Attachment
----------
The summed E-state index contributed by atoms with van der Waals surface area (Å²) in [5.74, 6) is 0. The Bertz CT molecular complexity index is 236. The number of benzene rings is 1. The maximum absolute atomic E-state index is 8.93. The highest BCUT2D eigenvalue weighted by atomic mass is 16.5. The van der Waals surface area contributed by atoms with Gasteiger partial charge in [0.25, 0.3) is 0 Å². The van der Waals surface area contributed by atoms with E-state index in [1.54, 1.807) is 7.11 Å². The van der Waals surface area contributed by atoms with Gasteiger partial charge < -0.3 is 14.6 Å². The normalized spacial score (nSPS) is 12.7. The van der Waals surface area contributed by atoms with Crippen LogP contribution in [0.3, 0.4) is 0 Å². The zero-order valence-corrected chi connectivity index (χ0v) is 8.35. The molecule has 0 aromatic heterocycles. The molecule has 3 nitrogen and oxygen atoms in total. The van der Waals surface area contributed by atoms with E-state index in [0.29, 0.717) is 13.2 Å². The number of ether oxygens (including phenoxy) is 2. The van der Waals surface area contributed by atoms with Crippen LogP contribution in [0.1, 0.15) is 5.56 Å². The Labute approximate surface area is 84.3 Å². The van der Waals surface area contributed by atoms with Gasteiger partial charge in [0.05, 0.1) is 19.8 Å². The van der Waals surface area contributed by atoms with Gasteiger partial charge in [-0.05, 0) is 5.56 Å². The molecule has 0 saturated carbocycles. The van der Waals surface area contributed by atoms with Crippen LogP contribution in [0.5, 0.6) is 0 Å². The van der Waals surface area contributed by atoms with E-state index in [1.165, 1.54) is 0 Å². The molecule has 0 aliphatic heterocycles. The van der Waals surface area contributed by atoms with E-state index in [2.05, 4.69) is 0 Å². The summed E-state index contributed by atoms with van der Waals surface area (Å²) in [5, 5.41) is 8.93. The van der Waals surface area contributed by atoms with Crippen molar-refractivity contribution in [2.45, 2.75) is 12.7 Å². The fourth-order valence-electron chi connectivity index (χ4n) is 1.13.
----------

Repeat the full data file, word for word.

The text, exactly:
The summed E-state index contributed by atoms with van der Waals surface area (Å²) in [5.74, 6) is 0. The Bertz CT molecular complexity index is 236. The number of benzene rings is 1. The maximum absolute atomic E-state index is 8.93. The highest BCUT2D eigenvalue weighted by atomic mass is 16.5. The van der Waals surface area contributed by atoms with Gasteiger partial charge in [0.25, 0.3) is 0 Å². The van der Waals surface area contributed by atoms with E-state index in [1.54, 1.807) is 7.11 Å². The van der Waals surface area contributed by atoms with Gasteiger partial charge < -0.3 is 14.6 Å². The normalized spacial score (nSPS) is 12.7. The van der Waals surface area contributed by atoms with Crippen LogP contribution in [0.3, 0.4) is 0 Å². The zero-order valence-corrected chi connectivity index (χ0v) is 8.35. The molecule has 0 aromatic heterocycles. The molecule has 3 nitrogen and oxygen atoms in total. The van der Waals surface area contributed by atoms with E-state index in [0.29, 0.717) is 13.2 Å². The number of ether oxygens (including phenoxy) is 2. The van der Waals surface area contributed by atoms with Crippen LogP contribution in [0.1, 0.15) is 5.56 Å². The Labute approximate surface area is 84.3 Å². The van der Waals surface area contributed by atoms with Gasteiger partial charge in [0.05, 0.1) is 19.8 Å². The van der Waals surface area contributed by atoms with Gasteiger partial charge in [-0.05, 0) is 5.56 Å². The molecule has 0 saturated carbocycles. The van der Waals surface area contributed by atoms with Crippen LogP contribution in [0.5, 0.6) is 0 Å². The van der Waals surface area contributed by atoms with E-state index in [1.165, 1.54) is 0 Å². The molecule has 0 aliphatic heterocycles. The van der Waals surface area contributed by atoms with E-state index in [2.05, 4.69) is 0 Å². The summed E-state index contributed by atoms with van der Waals surface area (Å²) in [5, 5.41) is 8.93. The van der Waals surface area contributed by atoms with Crippen molar-refractivity contribution in [2.45, 2.75) is 12.7 Å². The fourth-order valence-electron chi connectivity index (χ4n) is 1.13.